US allies Mexico, Chile and Brazil seek spying answers

A woman burns US flags during a protest in support of Bolivian President Evo Morales in front of the US embassy in Mexico City, on 4 July Protests have spread from the streets to the parliaments of Latin America

US allies Mexico, Brazil, Colombia and Chile have joined other Latin American nations in demanding answers from Washington over spying allegations.

Brazilian media reported earlier this week that the US had seized web traffic and phone calls across the region.

Spying targets included oil and energy firms, Venezuela's military purchases and information on Mexico's drug wars.

The reports, based on leaks by fugitive Edward Snowden, said the US ran a "data-collection base" in Brasilia.

The O Globo newspaper said the US facility in the Brazilian capital was part of a network of 16 such bases maintained by the National Security Agency (NSA) around the world to intercept transmissions from foreign satellites.

The paper said it had evidence that the base was in operation until at least 2002, but it was unclear whether it still existed.

'Totally unacceptable'

Brazil apparently remains the main target of US snooping in Latin America, with major firms and foreign visitors routinely targeted.

The surveillance was allegedly conducted through partnerships between Brazilian telecoms firms and US agencies, although the reports did not name any companies.

On Monday Brazilian President Dilma Rousseff urged the US to explain, and has ordered an investigation into the claims.

Snowden leaks timeline

  • 5 June: First leak published in the Guardian saying the National Security Agency (NSA) is collecting the telephone records of millions of people in the US
  • 6 June: Details of the US Prism internet surveillance programme published by the Guardian and Washington Post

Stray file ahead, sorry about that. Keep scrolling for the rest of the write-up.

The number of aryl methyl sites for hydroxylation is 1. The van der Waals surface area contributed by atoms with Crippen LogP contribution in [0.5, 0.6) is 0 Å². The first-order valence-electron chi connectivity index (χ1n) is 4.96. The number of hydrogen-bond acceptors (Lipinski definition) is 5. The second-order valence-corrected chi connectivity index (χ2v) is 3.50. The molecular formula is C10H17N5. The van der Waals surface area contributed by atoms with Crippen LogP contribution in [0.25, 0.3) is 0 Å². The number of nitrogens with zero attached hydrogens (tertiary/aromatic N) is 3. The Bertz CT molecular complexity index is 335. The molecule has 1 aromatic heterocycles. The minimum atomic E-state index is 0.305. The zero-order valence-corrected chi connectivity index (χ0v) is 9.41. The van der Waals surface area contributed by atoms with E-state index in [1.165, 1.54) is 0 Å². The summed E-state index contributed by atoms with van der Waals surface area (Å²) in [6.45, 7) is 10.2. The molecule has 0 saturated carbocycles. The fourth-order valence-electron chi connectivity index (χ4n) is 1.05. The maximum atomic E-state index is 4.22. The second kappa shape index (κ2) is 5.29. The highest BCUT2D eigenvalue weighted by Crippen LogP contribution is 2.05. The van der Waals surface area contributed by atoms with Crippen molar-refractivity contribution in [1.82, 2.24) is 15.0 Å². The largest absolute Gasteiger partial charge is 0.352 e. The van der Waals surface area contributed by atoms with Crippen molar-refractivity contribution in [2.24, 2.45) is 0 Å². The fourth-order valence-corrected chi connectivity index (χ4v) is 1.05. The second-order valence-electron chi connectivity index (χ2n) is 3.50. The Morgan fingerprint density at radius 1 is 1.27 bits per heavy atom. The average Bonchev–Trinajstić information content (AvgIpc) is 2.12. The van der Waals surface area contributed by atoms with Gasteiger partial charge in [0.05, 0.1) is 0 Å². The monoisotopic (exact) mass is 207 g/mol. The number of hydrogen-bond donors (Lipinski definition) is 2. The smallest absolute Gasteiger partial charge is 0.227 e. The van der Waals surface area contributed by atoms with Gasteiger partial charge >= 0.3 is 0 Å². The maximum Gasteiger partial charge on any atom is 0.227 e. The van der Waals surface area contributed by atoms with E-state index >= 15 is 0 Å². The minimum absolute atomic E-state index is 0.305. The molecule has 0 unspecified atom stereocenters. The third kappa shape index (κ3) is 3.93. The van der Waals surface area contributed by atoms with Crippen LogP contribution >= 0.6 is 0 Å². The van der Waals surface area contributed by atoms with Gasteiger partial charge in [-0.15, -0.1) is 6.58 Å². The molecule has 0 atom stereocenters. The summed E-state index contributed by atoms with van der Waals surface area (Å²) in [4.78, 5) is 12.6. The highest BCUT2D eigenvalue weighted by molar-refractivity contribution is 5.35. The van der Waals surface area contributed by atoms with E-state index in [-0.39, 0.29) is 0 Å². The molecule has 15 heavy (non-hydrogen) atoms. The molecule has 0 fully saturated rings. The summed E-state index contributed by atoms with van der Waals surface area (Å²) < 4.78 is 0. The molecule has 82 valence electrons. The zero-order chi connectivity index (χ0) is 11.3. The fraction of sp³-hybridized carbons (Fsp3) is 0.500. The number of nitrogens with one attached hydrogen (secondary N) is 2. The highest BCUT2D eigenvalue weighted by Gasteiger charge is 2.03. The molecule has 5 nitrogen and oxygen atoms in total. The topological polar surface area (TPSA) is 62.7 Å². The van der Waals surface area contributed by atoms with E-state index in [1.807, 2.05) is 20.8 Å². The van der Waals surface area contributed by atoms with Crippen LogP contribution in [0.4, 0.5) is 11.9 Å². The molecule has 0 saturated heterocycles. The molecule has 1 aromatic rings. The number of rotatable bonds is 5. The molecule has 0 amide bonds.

• 9 June: Guardian identifies Edward Snowden as the source of the leaks, at his own request, and says he has been in Hong Kong since 20 May
  • 14 June: US files criminal charges against Mr Snowden
  • 23 June: Mr Snowden leaves Hong Kong for Moscow, Ecuador confirms he has applied for political asylum
  • 2 July: Bolivian leader Evo Morales' plane is diverted to Vienna and apparently searched for Mr Snowden
  • 6 July: Bolivia, Venezuela and Nicaragua say they would offer Mr Snowden asylum

She said if true they would represent "violations of sovereignty and human rights".

During angry exchanges in parliament on Wednesday, senators suggested Brazil should give Mr Snowden asylum, while others said Brazil should cancel lucrative defence contracts with the US.

The allegations on O Globo detailed claims of US spying across Latin America, sparking an angry reaction from traditional American foes in the region like Venezuela and Ecuador.

But analysts say the US will be much more concerned with the irritation the revelations have caused in Brazil, Colombia, Mexico and Chile.

Mexican President Enrique Pena Nieto said the foreign ministry had asked "quite clearly" for an explanation about the spying allegations.

"And we want to know if this is the case, and if it is so, it would obviously be totally unacceptable," he said.

Officials in Chile and Colombia made similar statements earlier in the week.

Mr Snowden is still believed to be staying in the transit area of Moscow's Sheremetyevo airport, where he fled after being named as the source of a series of leaks about the US spying programme.

He has asked for asylum in several countries, with Bolivia, Nicaragua and Venezuela indicating they would offer him refuge.

According to various reports, Venezuela appears his most likely destination, although it is unclear how he can get there without being intercepted by the US or its allies.

Mr Snowden's leaks have led to revelations that the US is systematically seizing vast amounts of phone and web data across the world, under an NSA programme known as Prism.

More Latin America & Caribbean stories

RSS

Features & Analysis

Elsewhere on the BBC

Programmes

  • A map of social media interactionsClick Watch

    Twitter's map of the Middle East conflict – how the two sides react to each other on social media

BBC © 2014 The BBC is not responsible for the content of external sites. Read more.

This page is best viewed in an up-to-date web browser with style sheets (CSS) enabled. While you will be able to view the content of this page in your current browser, you will not be able to get the full visual experience. Please consider upgrading your browser software or enabling style sheets (CSS) if you are able to do so.